Sulu has no right over Sabah

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The Sulu sultan’s army did not participate during the battle between the two sultans of Brunei, Sultan Muhyddin and Sultan Abdul Mubin, in 1660.

It was only after Muhyddin had won, the Sulu army landed and took the opportunity to seize a number of war boaties.

The Sulu army were terrified by the resistance of Sultan Abdul Mubin in Pulau Chermin, according to Pehin Mohd Jamil Al Sufri, a renowned Brunei historian in his “Tarsilah Brunei II Period of Splendor and Fame” (2007).

He did not deny the fact that the Sulus were invited and promised the northern territory of Brunei, then part of Sabah, but only if they helped him to win. The civil war lasted 11 years.

During the battle for Pulau Chermin, Sulu forces were supposed to attack the island from Pulau Keingaran and from the sea, but they did not do so. According to Pehin Mohd Jamil, Sultan Muhyddin refused to cede the territory claimed by Sulu.

The area was only “claimed”, not ceded.

This issue must be clarified to Malaysians and to the world at large, to counter the claim of Jacel Kiram’s manifesto campaign in her bid to become a senator in the Philippine parliament.

It does not concern us if she becomes senator or not, but harping on history, which has no more relevance, claiming our Sabah state is theirs of which 99% Sabahans are not interested to be ruled by the defunct sultanate, this must be made known.

Among other writers, LR Right in her “The Origin of British Borneo 1970”, said the legitimacy of Sulu claims is in considerable doubt partly because of the unreliability of tarsilas such as “Selesilah” which in many cases are nothing more than legend to enhance the status of the royal house.

Succeeding sultans of Brunei have denied that North Borneo was ever given to Sulu, only the weight of Sulu tradition supports the claim.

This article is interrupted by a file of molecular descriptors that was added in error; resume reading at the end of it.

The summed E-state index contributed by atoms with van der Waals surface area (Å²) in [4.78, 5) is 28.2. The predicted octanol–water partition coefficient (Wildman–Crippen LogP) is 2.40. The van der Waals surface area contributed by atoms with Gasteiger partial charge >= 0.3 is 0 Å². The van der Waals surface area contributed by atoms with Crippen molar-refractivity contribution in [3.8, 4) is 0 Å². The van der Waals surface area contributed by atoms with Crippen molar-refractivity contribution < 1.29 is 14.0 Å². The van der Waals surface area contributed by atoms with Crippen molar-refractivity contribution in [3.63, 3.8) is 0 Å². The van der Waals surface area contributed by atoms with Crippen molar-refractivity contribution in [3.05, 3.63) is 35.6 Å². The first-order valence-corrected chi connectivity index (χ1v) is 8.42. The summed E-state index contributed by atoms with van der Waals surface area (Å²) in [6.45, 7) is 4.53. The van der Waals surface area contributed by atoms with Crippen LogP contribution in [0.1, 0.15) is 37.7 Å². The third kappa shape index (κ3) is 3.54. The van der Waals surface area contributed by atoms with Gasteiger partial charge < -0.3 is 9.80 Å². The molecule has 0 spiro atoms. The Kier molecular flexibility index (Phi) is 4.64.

Such a claim is resting on the treaty signed by Sultan Sulu, Jamalulazam, with GB Overbeck on January 22, 1878, where Overbeck was appointed as Datuk Bendahara and Raja Sandakan an area from Kimanis to Sungai Sibuku, but three weeks earlier, the same Overbeck signed an agreement with Sultan Abd Mubin of Brunei.

Mubin appointed Overbeck as Maharaja Sabah and Raja Gaya and Sandakan on December 29, 1877, an area from Bangi to Sungai Sibuku.

There were so many treaties as well as overlapping treaties being signed but only to be revoked soon after there were signed, so to speak. Among them were Treaty Bases of Peace & Capitulation in 1878, which Sultan Sulu signed with the Spanish, agreeing that Sulu ceded its sovereignty to Spain including the “claimed” eastern Borneo. Also, the Madrid Protocol in 1885, when Spain agreed to relinquish its Borneo territory to Britain.

On April 22, 1903, Sultan Jamlulul Kiram signed an agreement “Confirmation of Cession of Island” granting sovereignty to British Borneo Company.

It sounds ridiculous to entrain such claims and the latest was in 1962, when the Sulu ceded it sovereignty to the Philippine government. Obviously, the Philippines looks far better knowledgeable on the status of claims than the Sulu. – February 14, 2016.

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